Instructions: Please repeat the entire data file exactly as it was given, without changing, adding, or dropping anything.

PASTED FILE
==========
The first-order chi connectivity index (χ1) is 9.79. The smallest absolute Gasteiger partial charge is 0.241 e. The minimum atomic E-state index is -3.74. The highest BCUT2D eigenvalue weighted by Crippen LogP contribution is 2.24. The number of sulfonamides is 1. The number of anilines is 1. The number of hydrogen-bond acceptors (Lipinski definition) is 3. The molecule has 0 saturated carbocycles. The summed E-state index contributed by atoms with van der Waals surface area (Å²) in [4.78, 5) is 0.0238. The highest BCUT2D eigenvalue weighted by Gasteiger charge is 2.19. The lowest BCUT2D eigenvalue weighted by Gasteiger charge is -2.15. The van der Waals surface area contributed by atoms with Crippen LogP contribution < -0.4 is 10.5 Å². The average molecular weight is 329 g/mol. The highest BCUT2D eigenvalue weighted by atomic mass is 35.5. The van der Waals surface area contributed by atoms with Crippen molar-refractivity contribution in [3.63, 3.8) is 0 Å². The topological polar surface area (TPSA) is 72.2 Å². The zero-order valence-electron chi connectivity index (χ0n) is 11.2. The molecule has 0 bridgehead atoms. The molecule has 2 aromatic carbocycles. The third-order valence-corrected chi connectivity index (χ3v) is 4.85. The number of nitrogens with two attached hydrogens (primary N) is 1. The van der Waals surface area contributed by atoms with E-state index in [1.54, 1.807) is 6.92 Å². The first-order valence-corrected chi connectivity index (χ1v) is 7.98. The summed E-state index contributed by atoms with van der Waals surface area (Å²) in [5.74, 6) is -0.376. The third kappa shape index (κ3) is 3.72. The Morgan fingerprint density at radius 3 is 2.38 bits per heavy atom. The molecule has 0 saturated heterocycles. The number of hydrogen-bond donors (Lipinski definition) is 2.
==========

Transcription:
The first-order chi connectivity index (χ1) is 9.79. The smallest absolute Gasteiger partial charge is 0.241 e. The minimum atomic E-state index is -3.74. The highest BCUT2D eigenvalue weighted by Crippen LogP contribution is 2.24. The number of sulfonamides is 1. The number of anilines is 1. The number of hydrogen-bond acceptors (Lipinski definition) is 3. The molecule has 0 saturated carbocycles. The summed E-state index contributed by atoms with van der Waals surface area (Å²) in [4.78, 5) is 0.0238. The highest BCUT2D eigenvalue weighted by Gasteiger charge is 2.19. The lowest BCUT2D eigenvalue weighted by Gasteiger charge is -2.15. The van der Waals surface area contributed by atoms with Crippen LogP contribution < -0.4 is 10.5 Å². The average molecular weight is 329 g/mol. The highest BCUT2D eigenvalue weighted by atomic mass is 35.5. The van der Waals surface area contributed by atoms with Crippen molar-refractivity contribution in [3.63, 3.8) is 0 Å². The topological polar surface area (TPSA) is 72.2 Å². The zero-order valence-electron chi connectivity index (χ0n) is 11.2. The molecule has 0 bridgehead atoms. The molecule has 2 aromatic carbocycles. The third-order valence-corrected chi connectivity index (χ3v) is 4.85. The number of nitrogens with two attached hydrogens (primary N) is 1. The van der Waals surface area contributed by atoms with E-state index in [1.54, 1.807) is 6.92 Å². The first-order valence-corrected chi connectivity index (χ1v) is 7.98. The summed E-state index contributed by atoms with van der Waals surface area (Å²) in [5.74, 6) is -0.376. The third kappa shape index (κ3) is 3.72. The Morgan fingerprint density at radius 3 is 2.38 bits per heavy atom. The molecule has 0 saturated heterocycles. The number of hydrogen-bond donors (Lipinski definition) is 2.